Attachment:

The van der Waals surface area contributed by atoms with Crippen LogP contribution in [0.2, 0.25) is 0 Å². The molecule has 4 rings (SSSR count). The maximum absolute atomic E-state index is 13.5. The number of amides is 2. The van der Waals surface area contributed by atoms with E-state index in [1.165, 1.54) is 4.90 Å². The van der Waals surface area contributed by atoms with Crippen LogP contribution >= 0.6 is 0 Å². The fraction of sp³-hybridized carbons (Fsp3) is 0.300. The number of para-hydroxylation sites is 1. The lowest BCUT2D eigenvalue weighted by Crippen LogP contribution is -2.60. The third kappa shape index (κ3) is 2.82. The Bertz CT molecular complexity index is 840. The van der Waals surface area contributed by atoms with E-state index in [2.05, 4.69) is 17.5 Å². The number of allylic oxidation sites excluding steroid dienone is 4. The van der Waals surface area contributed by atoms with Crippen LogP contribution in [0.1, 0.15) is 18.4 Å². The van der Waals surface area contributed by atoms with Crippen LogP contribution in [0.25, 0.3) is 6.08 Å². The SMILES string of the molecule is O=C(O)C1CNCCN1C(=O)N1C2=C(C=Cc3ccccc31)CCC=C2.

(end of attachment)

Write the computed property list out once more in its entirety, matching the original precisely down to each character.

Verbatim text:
The van der Waals surface area contributed by atoms with Crippen LogP contribution in [0.2, 0.25) is 0 Å². The molecule has 4 rings (SSSR count). The maximum absolute atomic E-state index is 13.5. The number of amides is 2. The van der Waals surface area contributed by atoms with E-state index in [1.165, 1.54) is 4.90 Å². The van der Waals surface area contributed by atoms with Crippen LogP contribution >= 0.6 is 0 Å². The fraction of sp³-hybridized carbons (Fsp3) is 0.300. The number of para-hydroxylation sites is 1. The lowest BCUT2D eigenvalue weighted by Crippen LogP contribution is -2.60. The third kappa shape index (κ3) is 2.82. The Bertz CT molecular complexity index is 840. The van der Waals surface area contributed by atoms with E-state index in [2.05, 4.69) is 17.5 Å². The number of allylic oxidation sites excluding steroid dienone is 4. The van der Waals surface area contributed by atoms with Crippen LogP contribution in [0.1, 0.15) is 18.4 Å². The van der Waals surface area contributed by atoms with Crippen LogP contribution in [0.25, 0.3) is 6.08 Å². The SMILES string of the molecule is O=C(O)C1CNCCN1C(=O)N1C2=C(C=Cc3ccccc31)CCC=C2.